Restoration Hardware Holdings Inc. chairman and CEO Gary Friedman resigned in 2012 following a board inquiry into his personal relationship with an employee, which violated company rules. He was rehired less than a year later; a Restoration Hardware statement at the time referred to him as “a visionary with amazing talents who has led the extraordinary transformation of RH into one of the leading luxury brands in the market today.”
Despite being impeached for perjury and obstruction of justice related to his affair with Monica Lewinsky, former President Bill Clinton was able to keep his job. Former New York Representative Anthony Weiner stepped down from his congressional seat in 2011 amid a sexting scandal. In 2013, it looked as if he had a shot at a second chance, in the New York City mayoral race, until he was brought down by another scandal. Eliot Spitzer, who resigned as New York governor in 2008 after he was caught paying for prostitutes, lost in a 2013 run for New York City comptroller but went on to have a career as a television political commentator.
“We are in bizarro world” with Trump’s taped comments, said Cindy Gallop, a former advertising executive who led the attack against Saatchi’s Roberts over his remarks about women. “This is completely and totally unacceptable in the business world. I can’t believe we are even having this conversation.”
I wonder what the hot mic convos are like between sexual predator Donald Trump and sexual predator Roger Ailes.
— Touré (@Toure) October 9, 2016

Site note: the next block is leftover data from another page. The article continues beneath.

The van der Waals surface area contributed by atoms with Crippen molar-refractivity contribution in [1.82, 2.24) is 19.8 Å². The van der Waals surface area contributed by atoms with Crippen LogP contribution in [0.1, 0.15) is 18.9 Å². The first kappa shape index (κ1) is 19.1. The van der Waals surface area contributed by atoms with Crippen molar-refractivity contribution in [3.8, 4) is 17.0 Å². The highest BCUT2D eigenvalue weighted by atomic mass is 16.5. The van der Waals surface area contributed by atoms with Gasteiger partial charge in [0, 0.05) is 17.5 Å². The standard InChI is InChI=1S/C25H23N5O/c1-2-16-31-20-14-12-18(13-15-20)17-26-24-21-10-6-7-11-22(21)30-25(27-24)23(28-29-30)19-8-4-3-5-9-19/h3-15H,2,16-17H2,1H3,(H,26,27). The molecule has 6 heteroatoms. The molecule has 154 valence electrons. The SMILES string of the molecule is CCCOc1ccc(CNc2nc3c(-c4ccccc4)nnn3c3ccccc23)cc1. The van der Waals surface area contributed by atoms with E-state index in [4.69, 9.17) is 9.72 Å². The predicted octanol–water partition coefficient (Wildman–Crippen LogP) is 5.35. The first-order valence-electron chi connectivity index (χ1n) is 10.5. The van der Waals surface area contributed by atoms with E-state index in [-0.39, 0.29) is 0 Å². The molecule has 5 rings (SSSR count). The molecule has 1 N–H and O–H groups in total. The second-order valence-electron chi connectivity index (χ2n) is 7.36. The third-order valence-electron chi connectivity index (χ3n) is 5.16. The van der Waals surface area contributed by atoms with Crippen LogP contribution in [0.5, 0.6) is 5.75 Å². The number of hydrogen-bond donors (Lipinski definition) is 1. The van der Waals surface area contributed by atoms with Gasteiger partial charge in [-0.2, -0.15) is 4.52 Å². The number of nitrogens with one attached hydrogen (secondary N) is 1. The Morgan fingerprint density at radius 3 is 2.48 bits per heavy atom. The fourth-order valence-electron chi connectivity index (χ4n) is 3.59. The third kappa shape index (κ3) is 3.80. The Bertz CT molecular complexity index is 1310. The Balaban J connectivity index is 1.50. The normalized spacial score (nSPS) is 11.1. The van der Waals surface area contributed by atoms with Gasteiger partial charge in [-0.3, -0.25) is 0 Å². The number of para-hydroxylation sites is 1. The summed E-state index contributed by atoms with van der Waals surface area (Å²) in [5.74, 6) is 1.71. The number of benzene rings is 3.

Trump’s remarks, caught on a hot microphone before taping a segment for “Access Hollywood,” weren’t the first time he engaged in behavior that could have gotten another executive fired or at least launched an internal investigation. Throughout the election, he has fought off accusations of sexism while videos, recordings and testimonies from former associates and co-workers outline a history of vulgar comments. Trump’s business, the Trump Organization, isn’t publicly traded and doesn’t have shareholders it must answer to and an independent board of directors with the power to fire the CEO.
Comments about Trump’s remarks flooded Facebook, Twitter and other online outlets over the weekend. The speed with which news travels these days has pushed some companies to react more quickly than in the past to allegations of misbehavior, or worse.
Instant News Cycle
“Social media puts it out there, and given the 24/7 instant news cycle, you are basically guilty until proven innocent, so companies are just choosing to err on the side of making a quick decision,” said Jeffery Tobias Halter, a former director of diversity at Coca-Cola Co. who now consults on gender issues.
The swift response doesn’t necessarily mean inappropriate behavior is any less pervasive, said Gallop, now the founder of Make Love Not Porn, an advocacy group for women’s sexual rights. It is still occurring, but when it goes public, there are consequences and hopefully they help deter similar behavior in the future. If there aren’t any consequences for Trump or other politicians, that sets a dangerous precedent, she added.
“What he said and what he has done is being said and done all over the corporate world, but when it becomes public, there are repercussions,” Gallop said. “For a U.S. presidential candidate to be getting no repercussions for being public about this is absolutely horrifying.”